Restrictions brought in before Christmas to stem the Omicron surge across Scotland are to be lifted from next Monday, Scotland’s first minister, Nicola Sturgeon, has said. Nightclubs will reopen, there will be an end to social distancing and to a three-household limit indoors, Sturgeon said, adding that the country had “turned the corner on the Omicron wave”. But Sturgeon urged the public to remain “cautious” about socialising in larger groups, while government guidance remains to work from home wherever possible and use face coverings, with vaccine passports still in place for large-scale events. Sturgeon said in her regular statement at Holyrood that the data suggested Omicron peaked in Scotland in the first week of January and that “we are now on the downward slope of this wave of cases” as hospital and intensive care admissions were falling.
Cases were down from 36,526 new cases on Sunday, Monday and Tuesday of last week to 20,268 cases reported this Sunday, Monday and Tuesday. She said that, after discussion with her cabinet, the remaining statutory measures introduced in response to Omicron – limits on indoor public events; the requirement for one-metre physical distancing between different groups in indoor public places; the requirement for table service in hospitality premises serving alcohol on the premises; and the closure of nightclubs – would be lifted from next Monday, 24 January. From that day, the guidance asking people to stick to a three-household limit on indoor gatherings will also be lifted.
Locking people out of their own country, and home, should be a no-go.
New Zealand has temporarily cut off the only pathway home for overseas citizens and visa holders, citing the risk of the Omicron variant. Officials announced on Tuesday evening that new spaces in the country’s managed isolation and quarantine system (MIQ) would not be released. The Covid-19 response minister, Chris Hipkins, said on Wednesday that while the pause was “temporary” there was no date for when spaces would again be available – meaning New Zealand’s border would be closed for an indeterminate time to citizens without an existing booking. “Pausing the next MIQ lobby is a temporary position while MIQ is under extreme pressure from New Zealanders returning with Omicron,” he said.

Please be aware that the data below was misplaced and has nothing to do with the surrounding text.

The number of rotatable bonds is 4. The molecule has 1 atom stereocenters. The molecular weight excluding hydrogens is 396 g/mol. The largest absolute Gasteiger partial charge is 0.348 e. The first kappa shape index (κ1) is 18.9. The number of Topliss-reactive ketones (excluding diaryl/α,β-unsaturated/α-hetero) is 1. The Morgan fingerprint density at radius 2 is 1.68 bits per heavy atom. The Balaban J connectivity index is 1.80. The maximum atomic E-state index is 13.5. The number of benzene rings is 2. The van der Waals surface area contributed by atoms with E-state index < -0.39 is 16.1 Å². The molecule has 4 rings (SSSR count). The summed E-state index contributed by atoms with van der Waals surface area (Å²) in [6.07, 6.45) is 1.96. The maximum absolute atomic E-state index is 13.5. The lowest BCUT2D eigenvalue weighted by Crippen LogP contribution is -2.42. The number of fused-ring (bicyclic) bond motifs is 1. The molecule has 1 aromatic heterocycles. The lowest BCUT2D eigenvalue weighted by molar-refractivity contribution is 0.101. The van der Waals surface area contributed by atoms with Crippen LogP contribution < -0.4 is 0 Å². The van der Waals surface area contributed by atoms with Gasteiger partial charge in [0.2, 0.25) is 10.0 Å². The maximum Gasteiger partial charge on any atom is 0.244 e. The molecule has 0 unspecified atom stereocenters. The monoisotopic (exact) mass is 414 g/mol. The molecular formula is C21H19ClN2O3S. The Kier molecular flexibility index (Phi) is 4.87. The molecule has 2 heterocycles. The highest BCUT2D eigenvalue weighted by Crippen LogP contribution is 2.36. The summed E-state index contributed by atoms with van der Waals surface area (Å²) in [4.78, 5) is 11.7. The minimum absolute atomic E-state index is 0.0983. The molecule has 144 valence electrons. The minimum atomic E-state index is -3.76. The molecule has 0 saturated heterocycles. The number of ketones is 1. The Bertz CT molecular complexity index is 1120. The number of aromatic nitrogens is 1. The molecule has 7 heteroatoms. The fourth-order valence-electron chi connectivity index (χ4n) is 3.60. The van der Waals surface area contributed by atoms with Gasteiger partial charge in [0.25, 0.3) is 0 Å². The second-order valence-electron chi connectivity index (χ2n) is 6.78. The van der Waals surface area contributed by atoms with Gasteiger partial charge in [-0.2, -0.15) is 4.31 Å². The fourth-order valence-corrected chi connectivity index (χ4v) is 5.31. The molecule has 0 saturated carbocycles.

“No decisions have been made on the date, sequence and conditions for the border reopening and cabinet will consider options within the next couple of weeks based on the most up to date advice. Until then, we are not in a position to release more MIQ rooms.” The MIQ head, Chris Bunny, said there had been an “unprecedented number of Omicron cases coming into New Zealand and MIQ”, with a tenfold increase in cases at the border compared with December, and a seven day rolling average of 33. On Wednesday, New Zealand recorded 24 new cases in the community. One of those cases has been confirmed as Omicron, a household contact of an MIQ worker. Separately, an airport worker tested positive on Wednesday.
New Zealand’s tough border restrictions have been crucial to its avoiding an Omicron outbreak and keeping Covid cases extremely low – but they are also a source of increasing heartache and rage for those who have found themselves locked out, often in extremely difficult personal circumstances. Other than the risky path of chartering a boat across the Tasman sea, securing a spot in MIQ is the only way into New Zealand. Competition for the rooms, which are released via a lottery system, is fierce. At the last release in early January, a queue of 16,000 people were vying to book one of 1,250 available rooms.
For those stranded overseas, the cancellation of future releases was distressing. Maxine Strydom, a member of Grounded Kiwis, which advocates for stranded New Zealanders, said she was stuck in Perth with her two children, and had been unable to secure a spot, despite her job and tenancy in Australia ending. “All of us stranded overseas are affected. We’re all going through mental and emotional stress,” she said. “Soon I’m going to have no money, no house, and no help in a foreign country.” Claire, a New Zealander in San Diego, said: “I feel like every shred of hope has been stripped away … There is no end in sight, it’s just demoralising.” Claire asked to be referred to by first name only amid concerns about criticism by fellow New Zealanders, most of whom have favoured border restrictions.
Canada screwing up royally.